This being the first Sunday of the month we will be taking up our 2nd Offering for the Local Outreach Fund. We will also be celebrating the Sacrament of Communion.
The Scripture Readings this week are:
- Exodus 16:13-21
- Mark 6:35-44
- Acts 2:44-47
Early Thoughts: They say an army marches on its stomach. They also say that the potluck meal is almost a sacrament in some churches (and given the ancient wisdom that a sacrament is a visible sign of invisible grace I find it hard to argue).
Both the Exodus reading and the Mark reading this week talk about abundant food when everybody thought there was either none, or not enough. And then God shows them there is enough and more. More than once I have heard people fretting that there was not enough food set out on the potluck table and then in the end everybody eats their fill.
There is enough. There is more than enough. Indeed there is abundance.
That is the message of Scripture. There is enough to satisfy AND enough to share (or perhaps only/especially if we share). I don't think we really have a problem of "not enough" in the world. I think we have a poor definition of "enough".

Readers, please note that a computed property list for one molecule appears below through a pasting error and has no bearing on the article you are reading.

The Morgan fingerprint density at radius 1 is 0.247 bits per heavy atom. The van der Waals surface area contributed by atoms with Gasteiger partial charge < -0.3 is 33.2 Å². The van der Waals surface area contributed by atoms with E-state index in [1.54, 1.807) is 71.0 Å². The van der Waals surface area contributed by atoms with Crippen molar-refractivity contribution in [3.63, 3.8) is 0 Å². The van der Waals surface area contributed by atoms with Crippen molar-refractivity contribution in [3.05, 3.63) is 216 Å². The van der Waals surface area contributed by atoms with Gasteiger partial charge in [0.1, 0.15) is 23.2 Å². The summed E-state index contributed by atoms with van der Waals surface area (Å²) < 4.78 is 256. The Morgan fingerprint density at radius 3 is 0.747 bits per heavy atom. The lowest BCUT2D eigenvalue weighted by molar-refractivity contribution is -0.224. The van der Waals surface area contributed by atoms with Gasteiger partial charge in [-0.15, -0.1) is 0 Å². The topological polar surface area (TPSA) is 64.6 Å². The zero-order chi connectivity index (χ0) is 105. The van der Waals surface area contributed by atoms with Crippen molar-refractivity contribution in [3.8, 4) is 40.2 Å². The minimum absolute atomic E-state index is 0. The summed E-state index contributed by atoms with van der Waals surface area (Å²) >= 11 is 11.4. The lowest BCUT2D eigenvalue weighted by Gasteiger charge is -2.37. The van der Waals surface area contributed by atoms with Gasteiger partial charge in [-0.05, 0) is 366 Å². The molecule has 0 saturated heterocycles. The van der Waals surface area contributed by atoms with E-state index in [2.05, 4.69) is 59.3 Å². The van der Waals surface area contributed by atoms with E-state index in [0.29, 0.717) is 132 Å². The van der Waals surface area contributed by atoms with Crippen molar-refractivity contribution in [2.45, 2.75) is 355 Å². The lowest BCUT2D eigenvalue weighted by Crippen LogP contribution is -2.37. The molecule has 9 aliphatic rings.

Which brings us back to gratitude. The belief that we have enough, or better yet and abundance, feeds our gratitude and that in turn makes us more likely to offer to others from what we have. An attitude that something is scarce or that we don't have enough (whatever we think enough might mean) makes us less likely to offer to others out of what we have. And let me be clear. The actual countable amount is not the important piece, it is how we feel about the amount that matters.
We know we all need food to live. And we know that there are foods we need for our comfort (I have yet to find a way to move chocolate from this category into the food we need to survive but I keep trying). So we are called to be thankful for the food that sustains our lives. Hopefully, when we are recognizing the giftedness and privilege of the food we have we are moved to ask hard questions about why we have and others do not. We have to ask the stewardship questions.
We give freely when we truly believe we have enough to share. We give cheerfully (and 2 Corinthians 9:7 reminds us that God loves a cheerful giver) when we believe that we are not getting the short end of the stick. We give faithfully when we believe that our gift is helping to accomplish God's mission in the world.
Food can just be a necessity of life. It can also stand for so much more. Where do you find surprising abundance in your life? When were you sure there was not enough only to find excess? And what do we do when that happens?